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Guns: they've always been a part of country life. Will they be in the future?

Countryside readers often hear woeful tales of the results of the urbanization of America. Americans, who think food is manufactured in the back room of the supermarket, can't imagine how anyone could kill an animal for meat (as they chomp on their Big Macs,unable to see the connection). Roads, malls and developments are more important to them than fertile soil. Never mind what rain does for crops: for most people, it's just something that spoils their golf or other fun.

Another result of urbanization is a changing attitude toward guns. Most people who live surrounded by concrete, traffic jams, close neighbors--and increasingly, crime--have no use for guns, literally and figuratively. They don't need them as tools, they could use them for recreation only rarely even if they wanted to (and most don't), and since guns in the hands of the wrong people are liabilities rather than assets, they see no reason why firearms shouldn't be outlawed altogether.

Most country people see things a little differently, for several reasons. Let's look at some of them.

I own and use several guns, but I could hardly be considered a gun nut. I'm not one of those collectors who can recite models and features the way some goat people rattle off pedigrees. I don't read gun magazines--and I am not a member of the NRA. So although I can't pretend to be a gun expert--and I certainly can't speak for any other gun owners--I can tell you why I like guns, and why I think they're part of country living.

Like most young boys of my era, I wanted a gun. The glorification of the military (this was World War II) probably played a role, but the Saturday matinee westerns loomed larger. Even though my sympathies were with the Indians (who, as I recall, seldom had guns in those '40s movies) I fantasized about racing over the plains and desert on my black horse, with my carbine and six-shooter.

And then there were the ads in boys' magazines. I especially recall those for the Red Ryder BB gun. They were very good ads, extolling the fun a barefoot country lad could have with his gun... even pointing out the responsibility he would learn to handle by owning one. My father never owned a gun. That both surprised and disappointed me. His French and Indian ancestry conjured images of buckskin-clad trappers and Indians hunting for food, and since they were my ancestors too, I felt somehow robbed of my rightful heritage.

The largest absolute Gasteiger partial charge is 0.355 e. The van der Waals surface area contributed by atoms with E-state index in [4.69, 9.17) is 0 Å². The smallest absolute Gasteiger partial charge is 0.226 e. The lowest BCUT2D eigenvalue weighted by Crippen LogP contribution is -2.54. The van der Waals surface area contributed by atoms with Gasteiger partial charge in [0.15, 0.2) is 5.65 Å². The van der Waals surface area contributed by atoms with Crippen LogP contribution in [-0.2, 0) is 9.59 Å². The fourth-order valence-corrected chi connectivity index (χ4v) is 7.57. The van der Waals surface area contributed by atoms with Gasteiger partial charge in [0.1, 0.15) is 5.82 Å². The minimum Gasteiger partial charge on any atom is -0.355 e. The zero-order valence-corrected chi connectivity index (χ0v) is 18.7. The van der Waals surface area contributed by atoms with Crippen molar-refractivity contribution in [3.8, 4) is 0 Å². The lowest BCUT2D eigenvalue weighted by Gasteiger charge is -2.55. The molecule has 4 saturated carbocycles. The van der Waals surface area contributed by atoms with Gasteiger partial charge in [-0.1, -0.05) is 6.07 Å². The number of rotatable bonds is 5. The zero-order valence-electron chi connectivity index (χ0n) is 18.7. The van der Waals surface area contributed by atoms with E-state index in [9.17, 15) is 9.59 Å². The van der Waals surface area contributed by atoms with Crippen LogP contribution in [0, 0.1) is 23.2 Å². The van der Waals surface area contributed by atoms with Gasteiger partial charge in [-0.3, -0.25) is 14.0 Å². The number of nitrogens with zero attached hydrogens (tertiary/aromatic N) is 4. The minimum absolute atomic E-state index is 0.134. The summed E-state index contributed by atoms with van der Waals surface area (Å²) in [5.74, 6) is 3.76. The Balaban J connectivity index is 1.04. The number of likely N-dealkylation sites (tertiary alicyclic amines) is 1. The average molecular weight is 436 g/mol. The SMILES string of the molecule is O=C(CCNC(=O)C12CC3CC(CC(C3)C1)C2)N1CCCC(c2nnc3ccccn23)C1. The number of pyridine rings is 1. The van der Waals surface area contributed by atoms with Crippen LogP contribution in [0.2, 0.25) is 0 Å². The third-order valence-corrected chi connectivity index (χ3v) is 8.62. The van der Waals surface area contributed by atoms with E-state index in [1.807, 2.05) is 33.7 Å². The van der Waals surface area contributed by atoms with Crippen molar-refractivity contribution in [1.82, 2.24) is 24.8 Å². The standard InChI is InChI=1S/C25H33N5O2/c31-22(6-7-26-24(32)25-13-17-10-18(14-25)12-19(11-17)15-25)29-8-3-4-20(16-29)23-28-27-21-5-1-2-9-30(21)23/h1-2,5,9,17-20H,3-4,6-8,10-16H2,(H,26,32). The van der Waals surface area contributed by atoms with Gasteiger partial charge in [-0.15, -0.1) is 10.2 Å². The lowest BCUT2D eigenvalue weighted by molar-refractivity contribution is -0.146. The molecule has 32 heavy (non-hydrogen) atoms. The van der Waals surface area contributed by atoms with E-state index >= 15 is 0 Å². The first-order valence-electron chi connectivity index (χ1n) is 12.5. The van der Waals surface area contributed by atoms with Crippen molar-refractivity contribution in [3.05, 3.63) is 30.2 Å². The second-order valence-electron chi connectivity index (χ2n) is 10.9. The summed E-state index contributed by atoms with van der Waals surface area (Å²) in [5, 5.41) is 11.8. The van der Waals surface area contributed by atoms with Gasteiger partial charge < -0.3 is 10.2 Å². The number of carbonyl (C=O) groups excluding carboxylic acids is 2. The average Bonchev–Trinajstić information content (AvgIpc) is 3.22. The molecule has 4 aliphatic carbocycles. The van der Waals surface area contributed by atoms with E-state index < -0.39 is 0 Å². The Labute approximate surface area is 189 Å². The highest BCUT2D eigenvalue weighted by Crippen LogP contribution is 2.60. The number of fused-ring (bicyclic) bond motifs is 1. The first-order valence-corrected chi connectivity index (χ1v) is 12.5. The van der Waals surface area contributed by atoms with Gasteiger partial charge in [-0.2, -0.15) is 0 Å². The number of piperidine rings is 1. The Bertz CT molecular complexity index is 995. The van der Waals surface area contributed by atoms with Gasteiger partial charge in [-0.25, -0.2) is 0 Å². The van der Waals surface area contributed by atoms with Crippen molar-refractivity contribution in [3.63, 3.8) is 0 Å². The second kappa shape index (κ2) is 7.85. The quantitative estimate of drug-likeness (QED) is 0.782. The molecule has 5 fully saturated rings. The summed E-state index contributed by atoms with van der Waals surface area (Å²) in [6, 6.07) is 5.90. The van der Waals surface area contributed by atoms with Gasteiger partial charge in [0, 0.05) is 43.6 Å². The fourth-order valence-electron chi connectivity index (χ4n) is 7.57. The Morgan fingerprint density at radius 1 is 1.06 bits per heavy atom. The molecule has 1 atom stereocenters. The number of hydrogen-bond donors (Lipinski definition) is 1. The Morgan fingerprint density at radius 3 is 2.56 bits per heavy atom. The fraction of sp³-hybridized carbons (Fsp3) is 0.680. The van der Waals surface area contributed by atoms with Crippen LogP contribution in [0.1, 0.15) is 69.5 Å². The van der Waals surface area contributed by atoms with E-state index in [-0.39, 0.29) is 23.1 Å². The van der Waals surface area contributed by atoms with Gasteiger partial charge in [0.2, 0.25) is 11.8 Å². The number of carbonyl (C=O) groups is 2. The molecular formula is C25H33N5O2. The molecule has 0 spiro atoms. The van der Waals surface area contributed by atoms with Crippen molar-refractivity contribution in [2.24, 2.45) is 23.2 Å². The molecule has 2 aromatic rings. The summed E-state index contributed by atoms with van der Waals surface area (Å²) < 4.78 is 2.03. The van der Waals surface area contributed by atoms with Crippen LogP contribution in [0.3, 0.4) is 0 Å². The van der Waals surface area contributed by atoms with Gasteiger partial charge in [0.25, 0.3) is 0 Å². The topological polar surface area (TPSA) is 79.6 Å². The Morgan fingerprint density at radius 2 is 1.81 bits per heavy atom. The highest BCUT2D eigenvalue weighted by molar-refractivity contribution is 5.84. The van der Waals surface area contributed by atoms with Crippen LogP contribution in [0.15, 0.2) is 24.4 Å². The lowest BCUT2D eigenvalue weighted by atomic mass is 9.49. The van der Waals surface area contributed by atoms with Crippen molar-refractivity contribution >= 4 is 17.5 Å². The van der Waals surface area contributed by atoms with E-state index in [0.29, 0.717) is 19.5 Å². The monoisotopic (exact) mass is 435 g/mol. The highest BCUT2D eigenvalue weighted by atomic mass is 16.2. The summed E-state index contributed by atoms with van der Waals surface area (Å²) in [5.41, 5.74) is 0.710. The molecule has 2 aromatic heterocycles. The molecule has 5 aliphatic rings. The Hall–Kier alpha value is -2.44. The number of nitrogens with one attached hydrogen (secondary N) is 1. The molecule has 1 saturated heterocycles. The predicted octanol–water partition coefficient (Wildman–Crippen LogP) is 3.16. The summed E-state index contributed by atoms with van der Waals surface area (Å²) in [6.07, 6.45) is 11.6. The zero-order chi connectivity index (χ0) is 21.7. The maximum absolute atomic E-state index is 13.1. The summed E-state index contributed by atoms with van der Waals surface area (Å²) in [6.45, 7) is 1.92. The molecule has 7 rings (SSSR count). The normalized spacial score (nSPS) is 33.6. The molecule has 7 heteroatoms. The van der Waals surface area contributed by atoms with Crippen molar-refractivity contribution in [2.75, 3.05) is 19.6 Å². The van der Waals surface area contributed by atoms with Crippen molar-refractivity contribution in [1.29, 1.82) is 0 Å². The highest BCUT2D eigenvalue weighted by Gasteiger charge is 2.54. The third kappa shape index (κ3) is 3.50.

But my mother, with her typical wry wit, said, "Wait 'til you're 18. Uncle Sam will buy you a gun."

I had friends, whom I envied, with guns, which I shot. But Mom was right. The first one that was "mine" was an M-1 Marine Corps rifle. I could fieldstrip it (and reassemble it) blindfolded, I hit the bulls-eye nine times out of 10 at 1,000 yards (and earned the coveted Expert medal), and if I really tried, I'll bet I could still recite its serial number, more than 30 years later. The Marines taught you to love your rifle.

Later I bought an army surplus Springfield 30.06, and I acquired a.22 pistol... a gift from my father. But as a college student, and then a struggling entrepreneur with a family, I had little time to use either--and I couldn't have afforded ammunition anyway.

Although I used my father-in-law's guns on occasion and bought guns for my sons, it was almost 30 years before I got another one of my own. And I still haven't joined the NRA.

Pretty dull, huh? Yet it's the rights and pleasures of millions of dull people like me that are being threatened in the erroneous assumption that this will somehow magically make some problems go away.

The gun as a homestead tool

I have often used a gun as a homestead tool. There are ways to butcher hogs, cattle, and sheep and goats without a bullet, but they are seldom as easy or humane. If you have guinea fowl that have never seen the inside of a coop and roost in the treetops, you might never get to dine on guinea without a gun. (If anyone dismisses this because they're against eating meat, then we're not talking about guns, but something else. Unfortunately, that's how much of t "gun debate" goes. It's not really about guns at all.)